The debt crisis that has rocked Greece and much of Europe is a wake-up call for policymakers and investors not only overseas but also in the US.

The warning that should not be ignored: Nations can’t keep spending more than they take in without suffering painful consequences — to economies and investors. If they do, their government debt gets downgraded and the cost of financing that debt soars. Policymakers often wait until it’s too late to head off a crisis.

Despite a $1 trillion rescue package for Greece from the European Union and the International Monetary Fund, the current crisis has shaken global markets. And it is likely to hurt economies around the globe for months and even years as many debt-ridden European countries are forced to adopt austerity programs or face financial instability.

What this means for you…


As debt-burdened European economies remain sluggish, US export sales to Europe will be anemic, especially at a time when the rising value of the US dollar in relation to the euro has made those exports much less of a bargain. That is a big negative because much of the recent growth fueling a solid recovery in the US economy has come from overseas sales of manufactured goods, and Europe accounts for 20% of US exports.

Compounding the problem is that export sales also could slow to Asia, a big customer for US goods — but for different reasons. China’s economy has been booming, with that nation’s gross domestic product (GDP) growing at a nearly 12% rate in the first quarter of 2010. Now Chinese policymakers are trying to dampen inflation by cooling down the red-hot economy and by reducing credit to businesses and individuals to limit borrowing. As a result, demand in China — the third-largest economy in the world — for exports from other countries will likely decline. With export sales to Europe and Asia softening, US economic growth will be muted. After growing by 5.6% in the fourth quarter of 2009, GDP is slipping this year to a growth rate of near 3% for 2010 and less in 2011. That is much weaker than the typical growth rate that followed most earlier recessions.


With the economy growing slowly, employment will pick up only slightly. The US will add about 150,000 jobs a month this year, not including census workers. That is an improvement from last year when jobs were vanishing and the unemployment rate rose above 10%. But the growth in jobs will barely be fast enough to absorb the new people who are constantly entering the workforce. As a result, the unemployment rate will decline only gradually, dropping from the recent figure of 9.9% down to 9.5% by the end of this year and slightly below 9% in 2011.

To appreciate how weak the US job market will remain, it is important to consider the underemployment rate, which is currently near 17%. In addition to the unemployed, the underemployment rate includes those who are forced to work part-time or who have stopped looking for work, possibly because of frustration and pessimism. At best, the underemployment rate might drop to 14% in 2011, still about double the rate of two years ago.

Faced with unemployment and the fear of unemployment, consumers will be wary of spending. Sales of cars and homes will remain weak. Consumer spending will continue growing at a sluggish rate, well below the historical trend of 3.5%.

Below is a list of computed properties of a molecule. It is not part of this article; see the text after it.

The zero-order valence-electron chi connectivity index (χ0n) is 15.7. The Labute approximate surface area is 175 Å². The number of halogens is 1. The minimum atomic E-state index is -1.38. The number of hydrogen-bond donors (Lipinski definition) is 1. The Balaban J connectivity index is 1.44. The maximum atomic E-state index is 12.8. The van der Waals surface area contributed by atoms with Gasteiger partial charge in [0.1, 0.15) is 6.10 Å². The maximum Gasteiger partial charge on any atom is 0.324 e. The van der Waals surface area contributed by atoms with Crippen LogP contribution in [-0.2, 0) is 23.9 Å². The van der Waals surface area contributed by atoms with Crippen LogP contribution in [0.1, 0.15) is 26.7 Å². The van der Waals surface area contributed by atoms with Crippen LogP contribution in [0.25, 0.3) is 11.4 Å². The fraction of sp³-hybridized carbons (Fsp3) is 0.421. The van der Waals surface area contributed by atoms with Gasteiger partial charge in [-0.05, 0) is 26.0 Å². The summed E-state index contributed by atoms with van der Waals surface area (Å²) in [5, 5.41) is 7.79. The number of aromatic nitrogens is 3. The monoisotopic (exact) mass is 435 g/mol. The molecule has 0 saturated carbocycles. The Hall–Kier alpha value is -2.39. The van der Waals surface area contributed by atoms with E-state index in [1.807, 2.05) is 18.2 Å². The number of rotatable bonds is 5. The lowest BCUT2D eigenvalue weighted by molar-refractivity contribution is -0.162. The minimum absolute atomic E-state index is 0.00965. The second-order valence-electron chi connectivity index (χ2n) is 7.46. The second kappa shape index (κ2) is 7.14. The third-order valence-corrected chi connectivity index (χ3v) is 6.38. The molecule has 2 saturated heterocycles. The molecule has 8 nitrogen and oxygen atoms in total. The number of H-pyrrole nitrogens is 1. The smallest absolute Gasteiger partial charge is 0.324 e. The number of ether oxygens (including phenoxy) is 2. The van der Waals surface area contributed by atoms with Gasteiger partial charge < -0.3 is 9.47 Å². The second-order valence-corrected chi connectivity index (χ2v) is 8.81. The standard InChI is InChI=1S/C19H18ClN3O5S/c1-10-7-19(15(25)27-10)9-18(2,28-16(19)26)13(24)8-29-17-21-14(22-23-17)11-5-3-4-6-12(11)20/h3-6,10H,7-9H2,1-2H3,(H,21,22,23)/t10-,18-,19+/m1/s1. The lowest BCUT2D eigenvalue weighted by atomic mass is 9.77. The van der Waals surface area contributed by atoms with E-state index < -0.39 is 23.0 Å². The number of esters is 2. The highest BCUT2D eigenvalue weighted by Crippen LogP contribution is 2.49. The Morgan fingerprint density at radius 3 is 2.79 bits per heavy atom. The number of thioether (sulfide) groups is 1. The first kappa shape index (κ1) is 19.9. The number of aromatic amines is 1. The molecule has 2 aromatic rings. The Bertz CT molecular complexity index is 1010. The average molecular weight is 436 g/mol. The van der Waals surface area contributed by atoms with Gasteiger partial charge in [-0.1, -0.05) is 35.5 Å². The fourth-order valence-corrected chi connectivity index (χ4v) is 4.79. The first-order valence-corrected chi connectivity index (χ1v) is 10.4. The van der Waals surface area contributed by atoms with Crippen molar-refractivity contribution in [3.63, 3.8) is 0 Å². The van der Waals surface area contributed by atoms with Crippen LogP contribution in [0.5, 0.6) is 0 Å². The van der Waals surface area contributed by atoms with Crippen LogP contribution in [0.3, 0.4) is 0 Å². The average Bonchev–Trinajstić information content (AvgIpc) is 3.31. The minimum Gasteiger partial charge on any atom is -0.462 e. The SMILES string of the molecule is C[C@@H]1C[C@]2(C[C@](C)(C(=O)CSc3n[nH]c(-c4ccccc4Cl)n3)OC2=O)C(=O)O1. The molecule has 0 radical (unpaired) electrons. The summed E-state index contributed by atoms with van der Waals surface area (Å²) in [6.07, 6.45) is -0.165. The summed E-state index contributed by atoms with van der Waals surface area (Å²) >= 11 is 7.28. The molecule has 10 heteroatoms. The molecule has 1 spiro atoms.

One bright spot will be corporate profits. Earnings of companies in the Standard & Poor’s 500 stock index likely will climb at a spectacular rate of 25% this year and a solid 10% to 15% in early 2011, before slowing later in 2011 and 2012. The gains are partly due to the growing US economy, which is pushing up corporate sales. In addition, companies have been aggressively fattening their bottom lines by cutting costs dramatically.

The strong earnings growth will provide some support for the stock market. But the risks to profits emanating from the European crisis and the Asian slowdown create conditions for stock market setbacks, including a substantial “correction” in the US and abroad that could take the S&P 500 to 1,000 or below, where it hasn’t been since September 2009. Later this year, I expect the S&P 500 to climb back up to around 1,200, a gain of perhaps 7.6% for 2010 and about even with this year’s highest closing price so far of 1,217 on April 23. By mid-2011, I expect the S&P 500 to rise to about 1,350.


Savers, who have grown weary of minuscule yields on money-market funds, should get some relief when the Federal Reserve starts raising short-term interest rates, probably in 2011 rather than this year. Rates on 10-year Treasury securities likely will climb from the recent level of 3.3% to around 4% in 2011. These rates still will be far too low to lure investors away from stocks and materially weaken the stock market. Complicating the outlook for the global economy, European nations will be forced to pay higher interest rates on their debt as investors see greater risk in their bonds, especially if nations such as Portugal, Spain and Italy are forced to seek rescue packages similar to that of Greece.


For the long run, stock investors should give extra weight to information technology companies, including producers of computer hardware and software. These companies are continuing to report strong sales in the US and abroad. Also consider companies that sell consumer staples, such as food and beverages. Those reliable performers are likely to enjoy steadily growing sales.

With the US and Europe growing only slowly and financial markets in disarray, for the long run investors should focus more than they usually do on Asian stocks and mutual funds, even with China’s attempts to slow growth. Having avoided most of the problems of the credit crisis, Asia should come out of this in relatively good shape.